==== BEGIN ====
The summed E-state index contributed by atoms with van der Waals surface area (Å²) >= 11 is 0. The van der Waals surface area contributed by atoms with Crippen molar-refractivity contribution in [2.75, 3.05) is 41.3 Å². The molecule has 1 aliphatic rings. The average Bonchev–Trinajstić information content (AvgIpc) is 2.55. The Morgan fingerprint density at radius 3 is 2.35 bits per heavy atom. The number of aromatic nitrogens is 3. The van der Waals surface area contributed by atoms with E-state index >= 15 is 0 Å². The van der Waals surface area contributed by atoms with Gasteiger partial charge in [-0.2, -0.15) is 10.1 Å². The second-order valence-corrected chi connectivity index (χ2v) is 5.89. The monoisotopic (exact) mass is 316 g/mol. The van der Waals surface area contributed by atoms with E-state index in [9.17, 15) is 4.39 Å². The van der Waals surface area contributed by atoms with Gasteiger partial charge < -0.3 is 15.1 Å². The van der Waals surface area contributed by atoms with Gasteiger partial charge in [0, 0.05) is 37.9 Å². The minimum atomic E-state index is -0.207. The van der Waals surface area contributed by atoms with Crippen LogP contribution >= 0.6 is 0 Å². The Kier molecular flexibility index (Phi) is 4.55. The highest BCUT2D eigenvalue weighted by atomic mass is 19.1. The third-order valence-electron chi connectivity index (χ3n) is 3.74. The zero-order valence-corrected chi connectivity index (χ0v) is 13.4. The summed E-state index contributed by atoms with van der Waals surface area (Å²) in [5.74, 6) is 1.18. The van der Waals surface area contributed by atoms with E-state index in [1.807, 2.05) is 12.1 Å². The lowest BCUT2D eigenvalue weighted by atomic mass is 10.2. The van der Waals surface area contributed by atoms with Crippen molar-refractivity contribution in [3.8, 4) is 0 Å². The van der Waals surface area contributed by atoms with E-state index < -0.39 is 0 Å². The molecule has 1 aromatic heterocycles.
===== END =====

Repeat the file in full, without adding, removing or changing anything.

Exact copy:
The summed E-state index contributed by atoms with van der Waals surface area (Å²) >= 11 is 0. The van der Waals surface area contributed by atoms with Crippen molar-refractivity contribution in [2.75, 3.05) is 41.3 Å². The molecule has 1 aliphatic rings. The average Bonchev–Trinajstić information content (AvgIpc) is 2.55. The Morgan fingerprint density at radius 3 is 2.35 bits per heavy atom. The number of aromatic nitrogens is 3. The van der Waals surface area contributed by atoms with E-state index >= 15 is 0 Å². The van der Waals surface area contributed by atoms with Gasteiger partial charge in [-0.2, -0.15) is 10.1 Å². The second-order valence-corrected chi connectivity index (χ2v) is 5.89. The monoisotopic (exact) mass is 316 g/mol. The van der Waals surface area contributed by atoms with E-state index in [9.17, 15) is 4.39 Å². The van der Waals surface area contributed by atoms with Gasteiger partial charge < -0.3 is 15.1 Å². The van der Waals surface area contributed by atoms with Gasteiger partial charge in [0, 0.05) is 37.9 Å². The minimum atomic E-state index is -0.207. The van der Waals surface area contributed by atoms with Crippen LogP contribution >= 0.6 is 0 Å². The Kier molecular flexibility index (Phi) is 4.55. The highest BCUT2D eigenvalue weighted by atomic mass is 19.1. The third-order valence-electron chi connectivity index (χ3n) is 3.74. The zero-order valence-corrected chi connectivity index (χ0v) is 13.4. The summed E-state index contributed by atoms with van der Waals surface area (Å²) in [5.74, 6) is 1.18. The van der Waals surface area contributed by atoms with E-state index in [1.807, 2.05) is 12.1 Å². The lowest BCUT2D eigenvalue weighted by atomic mass is 10.2. The van der Waals surface area contributed by atoms with Crippen molar-refractivity contribution in [3.8, 4) is 0 Å². The van der Waals surface area contributed by atoms with E-state index < -0.39 is 0 Å². The molecule has 1 aromatic heterocycles.